1. One the use of "natural" vs. "formal" language for the communication of mathematics.
The advantage of natural language is that it is easier to understand in the context of the communicator's daily life.
The advantage of formal language is that it is easier to transmit over time and space without siginificant distortion of the content.
In both cases the advantage is also a disadvantage! Natural language texts become significantly harder to read if one is not embedded in the same context as the author (think of a book on statistics that refers to baseball!). On the other hand, formal texts are extremely dense and need substantial "unzipping" in order to understand.
Clearly, one aspect of this was understood by those who decided that Sanskrit verse be used as the formal language for the transmission of mathematical (and other) knowledge.
What they probably missed was another difficulty which one can see in a modern context given our inability to play LPs which were invented only 50 years ago! Even accurately transmitted data is of no use if there is no one who can read and understand it. So if everyone becomes a "blind transmitter" of knowledge and the tribe of those who understand, interpret and more importantly, criticise and modify the knowledge is steadily diminished, the knowledge dies.
Perhaps, by writing part of their mathematics in Malyalam and part in Sanskrit the "Kerala school" was probably trying to get the best of both worlds --- just as all good exposition (of mathematics) does.
2. Is the use of "algebra" or notation the same as the use of abstraction?
This issue could be confused with the previous one, especially by philosophers!
If the readers of a mathematical text are familiar with the algebraic notation used, then this use of notation is of great computational convenience. For example, once decimal notation for numbers is employed, it is much more convenient to carry out calculations in it than it is to carry out calculations in "natural language" --- and so decimal notation is part of natural language for most people nowadays.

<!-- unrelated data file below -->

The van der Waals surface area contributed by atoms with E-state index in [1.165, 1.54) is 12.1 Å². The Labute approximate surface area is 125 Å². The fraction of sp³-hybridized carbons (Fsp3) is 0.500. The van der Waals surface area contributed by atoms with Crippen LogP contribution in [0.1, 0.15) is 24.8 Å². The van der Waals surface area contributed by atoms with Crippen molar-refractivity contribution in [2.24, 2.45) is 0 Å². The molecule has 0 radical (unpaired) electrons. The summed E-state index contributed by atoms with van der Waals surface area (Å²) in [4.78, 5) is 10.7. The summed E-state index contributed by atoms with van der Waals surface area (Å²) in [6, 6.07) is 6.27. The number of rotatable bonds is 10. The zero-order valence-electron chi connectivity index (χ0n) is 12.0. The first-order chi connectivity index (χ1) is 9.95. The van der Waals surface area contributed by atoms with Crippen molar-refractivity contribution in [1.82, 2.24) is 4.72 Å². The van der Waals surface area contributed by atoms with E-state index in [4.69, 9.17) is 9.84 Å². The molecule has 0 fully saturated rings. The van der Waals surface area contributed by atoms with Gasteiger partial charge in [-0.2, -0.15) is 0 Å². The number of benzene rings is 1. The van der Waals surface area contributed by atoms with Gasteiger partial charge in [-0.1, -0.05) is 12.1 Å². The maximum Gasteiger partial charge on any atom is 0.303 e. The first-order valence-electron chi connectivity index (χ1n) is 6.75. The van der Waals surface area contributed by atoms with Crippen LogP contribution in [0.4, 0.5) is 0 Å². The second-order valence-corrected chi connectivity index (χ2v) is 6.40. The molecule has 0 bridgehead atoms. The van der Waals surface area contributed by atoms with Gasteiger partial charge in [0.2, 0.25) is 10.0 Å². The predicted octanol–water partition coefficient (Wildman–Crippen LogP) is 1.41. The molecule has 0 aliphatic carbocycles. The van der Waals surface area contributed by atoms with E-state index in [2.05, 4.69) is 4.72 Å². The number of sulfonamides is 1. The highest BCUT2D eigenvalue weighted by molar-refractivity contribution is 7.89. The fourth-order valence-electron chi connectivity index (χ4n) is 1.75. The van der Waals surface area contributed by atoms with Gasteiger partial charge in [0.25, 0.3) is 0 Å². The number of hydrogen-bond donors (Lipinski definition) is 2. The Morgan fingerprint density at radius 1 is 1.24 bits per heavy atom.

Abstract concepts are quite different. In formulating the notion of a group one is taking as giant a leap as in formulating the notion of counting. It is like creating a new "word" (I almost mis-typed "world"!).
It is clear that the Kerala school had many of the abstract concepts for calculus but did not succeed in developing the notation for it. This might seem paradoxical given that Bhaskara had developed so much algebraic notation. However, it is the natural cycle of things that abstract notions often develop before appropriate notation for them. Look at how Riemann developed the ideas behind the theory of manifolds well before we could find the appropriate notation to use them conveniently.
Now mathematicians (or more specifically, algebraists and analysts) seem to be more than happy to deal with the formal aspects and leave the process of abstraction to "others"; at the same time physicists (or geometers) and other scientists (biologists!) often spend most of their time in the creation of concepts and relegate the actual computations with these concepts to "mere algebra".
However, really remarkable people are able to fluently combine whatever resources they have on both sides to achieve something remarkable --- like the Kerala school did. Bhaskara did too since he invented the concept of a "variable" and was able to put it to good use --- or perhaps he invented the concept of a variable since he already had seen how useful it is!